Single Letter

HAM/1/4/5/10

Letter from Lady Catherine Hamilton to Mary Hamilton

Diplomatic Text


9

Characters of
Queen & King She no courtier
      This part typed

Naples[1]
May 14th- 1778

      I am ashamed My Dear Miʃs
Hamilton of my own indolence, but I do asʃure
you, tho' my pen has not been employ'd in
telling you so, you take up much of my thoughts
& I hope I need not tell you how large a Share
you poʃseʃs in my Affections. -- but I must now
reproach you, & call you to account it is by
mere chance that I have just learnt that you
have been very ill of the Putrid Sore throat
but are perfectly recover'd
, if I had heard the
first part without the latter & let your own
heart tell you how much I should have Suffer'd
I hope this hint will be sufficient, & that all
my future intelligence about you will be from
yourself. -- We are at present at our Villa upon
the foot of Mount Vesuvius, (the Court being at
Portici) & I wish I could convey to your imagina
-tion
the beautifull prospect I have from the
place where I am writing looking over the Kings Bosquet[2]
& the Bay bounded by the Mountains of Sorrento,
I love this Villa, but my principal attachment
to it is the quiet I enjoy (altho' so near the gayest
Court in Europe) the fact is I never go near it



but when it is absolutely neceʃsary I should pay
my Court, or that the Queen sends for me, Her
Majesty has always treated me with the greatest kind=
=neʃs
, & says she wishes to see me more, & last Thursday
sent me word her Apartment was open for me a toutes
heures de jour et nuit
, that was her expreʃsion
but I shall continue my old Plan of keeping the
greatest & most respectfull distance, I am able, I am
a bad Courtier, & I know her Majesty's disposition too
well to place any confidence in any encouragement
she may pleases to give me -- I should not venture to
say all this to you if my letter was to go by the Post
but I send it by Mr Carnegie brother to Sr David
Carnegie who is order'd to join his Regiment & as
there are some Characters you may be curious to
know I may now speak freely to you -- & to proceed
with that of the Queen -- She is quick, clever, insinuating
when she pleases, hates & loves violently, but her Paʃsions
of both kind paʃs like the Wind, she is too proud, &
too humble, there is no dependence upon what she says,
as she seldom is of the same opinion two days, her
Strongest & most durable Paʃsions are Ambition & Vanity
the latter of which gives her a strong disposition to
Coquetry, but the former which I think is her principal
Object makes her use every Art to please the King
in order to get the Reins of Government into her
hands, in as great a measure as is poʃsible -- with
all this she is an excellent Mother, & is very generous
& charitable -- did you ever know such a compound!



The King is in many things a direct contrast to the
Queen, he has neither education or Art, it is a thousand
pitys he has not the former, for he deserves it, his heart
is excellent & his head by no means defficient, on the
contrary he has an uncommon deal of quickneʃs,
he is sincere constant in his friendships, benevolent,
a natural disposition to justice, & his love to please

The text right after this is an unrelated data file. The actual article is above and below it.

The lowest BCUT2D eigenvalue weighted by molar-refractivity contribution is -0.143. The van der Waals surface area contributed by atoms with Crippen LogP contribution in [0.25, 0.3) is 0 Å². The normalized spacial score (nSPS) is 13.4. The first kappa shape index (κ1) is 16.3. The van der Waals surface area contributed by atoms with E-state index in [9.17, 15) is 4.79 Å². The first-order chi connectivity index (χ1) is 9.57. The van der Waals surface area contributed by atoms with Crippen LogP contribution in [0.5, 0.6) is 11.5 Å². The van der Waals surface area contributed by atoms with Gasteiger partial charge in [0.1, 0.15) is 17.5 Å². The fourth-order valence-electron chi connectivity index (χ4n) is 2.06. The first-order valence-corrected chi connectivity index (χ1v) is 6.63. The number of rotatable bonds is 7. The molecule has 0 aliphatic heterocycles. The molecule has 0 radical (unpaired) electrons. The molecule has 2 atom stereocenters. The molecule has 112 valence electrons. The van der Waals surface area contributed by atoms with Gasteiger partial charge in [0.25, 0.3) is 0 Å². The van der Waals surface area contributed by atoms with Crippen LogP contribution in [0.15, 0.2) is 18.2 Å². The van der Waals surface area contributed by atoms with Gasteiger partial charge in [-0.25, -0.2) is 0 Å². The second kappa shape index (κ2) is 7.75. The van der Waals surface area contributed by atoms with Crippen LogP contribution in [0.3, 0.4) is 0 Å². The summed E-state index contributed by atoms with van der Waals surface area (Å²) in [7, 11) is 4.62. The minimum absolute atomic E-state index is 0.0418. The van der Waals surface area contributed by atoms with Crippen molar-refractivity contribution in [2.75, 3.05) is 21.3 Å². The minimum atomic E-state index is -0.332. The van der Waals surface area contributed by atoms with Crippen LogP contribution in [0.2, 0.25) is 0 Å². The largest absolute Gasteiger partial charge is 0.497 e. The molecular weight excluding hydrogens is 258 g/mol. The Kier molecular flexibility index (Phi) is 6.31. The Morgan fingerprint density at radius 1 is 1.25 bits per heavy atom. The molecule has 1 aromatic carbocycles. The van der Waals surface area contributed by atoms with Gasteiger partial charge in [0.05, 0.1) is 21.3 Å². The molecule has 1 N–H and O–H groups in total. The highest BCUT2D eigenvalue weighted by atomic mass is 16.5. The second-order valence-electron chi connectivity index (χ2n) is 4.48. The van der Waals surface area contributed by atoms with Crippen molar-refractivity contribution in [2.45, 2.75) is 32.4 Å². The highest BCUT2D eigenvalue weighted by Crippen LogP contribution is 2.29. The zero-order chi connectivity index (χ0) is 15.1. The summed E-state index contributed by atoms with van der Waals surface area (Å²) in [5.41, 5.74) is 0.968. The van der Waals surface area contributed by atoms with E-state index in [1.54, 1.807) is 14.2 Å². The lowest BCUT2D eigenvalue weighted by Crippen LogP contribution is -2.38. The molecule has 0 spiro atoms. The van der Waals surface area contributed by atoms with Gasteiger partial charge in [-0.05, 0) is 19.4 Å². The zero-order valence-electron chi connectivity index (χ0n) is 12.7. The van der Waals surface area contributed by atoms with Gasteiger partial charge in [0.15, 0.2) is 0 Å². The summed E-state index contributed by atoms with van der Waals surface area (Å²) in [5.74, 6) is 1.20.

is so genuine that I know numberleʃs instances where
he has done good natured actions, so entirely for his
own satisfaction that he has not wish'd it to be
known from whence their Source came he can
not bear a lie, nor does he ever forget the Man
whom he has caught in one he has a great
regard for the Queen, & She has some weight
with him, but he sees a good deal into her
Character & will have his own way the Queen
Shows some favour at times to the French
but The King detests them, & indeed is often
Scarcely civil to them - the next person whom
I shall mention to you is the Count de Clermont
the French Ambr. who is the weakest poor Man
Alive, so weak, that I wish he was first Minister
at Versailles, at the Age of fifty he has fallen
a Prey to the most Gallant Woman here (the
Marqse. de Santo Marco) who laughs at him
& ruins him, the Portuguese Minister is a good
sort of Man, The Sardinian, clever, but a true
Piedmontese
-- The Count de Lambert who is coming



from Vienna a very agreable Man -- The Danish
Minister just arrived (who is the only married one except the
Venetian Resident) I shall have little comfort
in as they cannot live without gaming -- as to
the rest they are not worth speaking of -- in the
Winter we have a fatiguing time, as we have
scarcely an hour to ourselves, the past one I
think would have killd me had it not been
for the friendship & kindness of that charming
Man & Woman, Ly Betty and Mr Mackenzie whose
goodneʃs to me I shall never forget, upon particularly
upon a foolish Affair where their aʃsistance
was very eʃsential to one of so anxious a temper
as you know mine to be -- the Affair I speak
of was concerning Ly Maynard whose Lord first
wanted to force me to receive her visit, & then
to present her to The Queen of Naples, neither
of which I chose to do, as I could not venture
to ask an Audience & answer (as is the Etiquette
of this Court) for a person I had reason to believe
My own Sovereign would not receive, (I suppose
you know who Ly Maynard was?) in conse=
quence
of my refusal I underwent a reall
persecution & by the end of the Winter I
was quite worn out with it -- if ever you
see Ly Betty she can give you an account
of the whole for I really am sick of the
thought, & still more as I hear they intend



returning here next Winter & they have already
declar'd they will do every thing to torment us --
but enough of this very unpleasant Subject &
I must now return to the Subject of our pre=
=sent
pleasant situation in the Country, where
we live as English a life as we can make
it -- in the Morning we go out in an Open
Chaise, I work, & draw -- & in the Evening we
have musick -- & afterwards I work & Sr Wm.
reads to me, & you cannot think with what
pleasure I heard him tell an Italian the
other day who wonder'd at our not going